7 Trends Radio Missed

It seems that almost daily we witness another miscalculation by the CEOs running the radio industry (into the ground).

And, another missed opportunity.

The New York Times Thursday reminded the business world that radio's largest consolidator, Clear Channel, has a critical cash flow issue. And the article deals with whether Lee & Bain should have spent $20 billion for the company in the first place.

Now I'm thinking that we have at least two tragedies here.

One, that so many talented people in many radio companies have been let go or compromised (more work than they can handle).

And the other is, the missed opportunities that would have fit nicely into a new age business plan where radio could harvest its huge free cash flow ability to invest in the digital future.

All that free cash flow never went to pay dividends for shareholders because it was busy trying to pay down what I call irresponsible debt that consolidators ran up when they purchased their stations at highly inflated prices.

But, look with me at just a few of the trends radio missed that could have made all the difference in the world:

1. Internet Streaming

The penny pincher's that they are, radio consolidators missed the real meaning of streaming radio.

They saw it as a chance to repurpose on-air formats without spending a dime. All it took was software to cut out local commercials and insert Internet spots.

What they got was chump change for revenue, maybe 3-4% increase in total listening above the terrestrial stream and a big bold sign that told the next generation "I don't know or care about how you really use the Internet".

They missed the chance to go to their clients and build Internet radio stations for them. But in radio, the consolidators own the stations and they wouldn't like the idea of renting stations to advertisers.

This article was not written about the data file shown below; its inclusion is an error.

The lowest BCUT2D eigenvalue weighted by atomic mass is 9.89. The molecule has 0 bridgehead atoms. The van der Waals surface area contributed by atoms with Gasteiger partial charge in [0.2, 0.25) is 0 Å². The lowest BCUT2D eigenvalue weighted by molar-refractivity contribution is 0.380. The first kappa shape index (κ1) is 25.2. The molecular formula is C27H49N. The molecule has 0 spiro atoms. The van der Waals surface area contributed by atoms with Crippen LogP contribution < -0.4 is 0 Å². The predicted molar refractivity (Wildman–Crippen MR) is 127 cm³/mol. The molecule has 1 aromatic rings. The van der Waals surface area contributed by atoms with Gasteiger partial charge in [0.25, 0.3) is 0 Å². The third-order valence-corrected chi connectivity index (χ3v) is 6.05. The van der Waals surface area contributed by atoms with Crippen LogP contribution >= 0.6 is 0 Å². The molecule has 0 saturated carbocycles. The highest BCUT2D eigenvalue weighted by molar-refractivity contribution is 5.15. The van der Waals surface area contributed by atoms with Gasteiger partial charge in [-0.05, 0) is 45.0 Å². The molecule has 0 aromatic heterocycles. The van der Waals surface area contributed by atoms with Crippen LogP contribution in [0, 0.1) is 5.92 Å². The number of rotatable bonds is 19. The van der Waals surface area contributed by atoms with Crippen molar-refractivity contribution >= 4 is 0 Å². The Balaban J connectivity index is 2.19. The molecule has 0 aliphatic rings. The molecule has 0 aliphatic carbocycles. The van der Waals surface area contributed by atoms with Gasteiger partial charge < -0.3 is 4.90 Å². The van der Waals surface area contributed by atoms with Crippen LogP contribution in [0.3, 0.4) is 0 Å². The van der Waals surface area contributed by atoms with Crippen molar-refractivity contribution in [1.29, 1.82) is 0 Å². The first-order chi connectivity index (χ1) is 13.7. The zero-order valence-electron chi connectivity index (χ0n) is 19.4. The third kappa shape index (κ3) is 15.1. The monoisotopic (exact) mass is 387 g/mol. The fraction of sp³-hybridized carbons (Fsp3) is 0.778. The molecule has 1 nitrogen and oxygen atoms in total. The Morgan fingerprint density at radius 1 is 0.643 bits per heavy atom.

Maybe they should have pictured the money coming in every month.

They missed the chance to get out of 24/7 programming online and create content that streams for a specific purpose other than general consumption. Because in today's world, listeners want programming on-demand. They don't need to sit and wait for you to broadcast it to them -- especially online.

2. Podcasting

Adam Carolla gets a half million people to listen to his podcast after he is axed by CBS Radio, but is that a business?

When stations cut up morning show content for distribution as a podcast, is that the future?

You know what I'm going to say.

Of course not.

Podcasting is personal radio -- the kind that the industry flirted with early in its history and has abandoned today. Any damn fool can do a podcast -- and I'll bet you've heard a lot of those damn fools. There are also many people who have unique talents and communications skills that do not do "radio" on a podcast -- this is encouraging.

The difference between radio's version of podcasting and the one I think would provide numerous revenue streams to broadcast owners is the ability to make podcasting a franchise.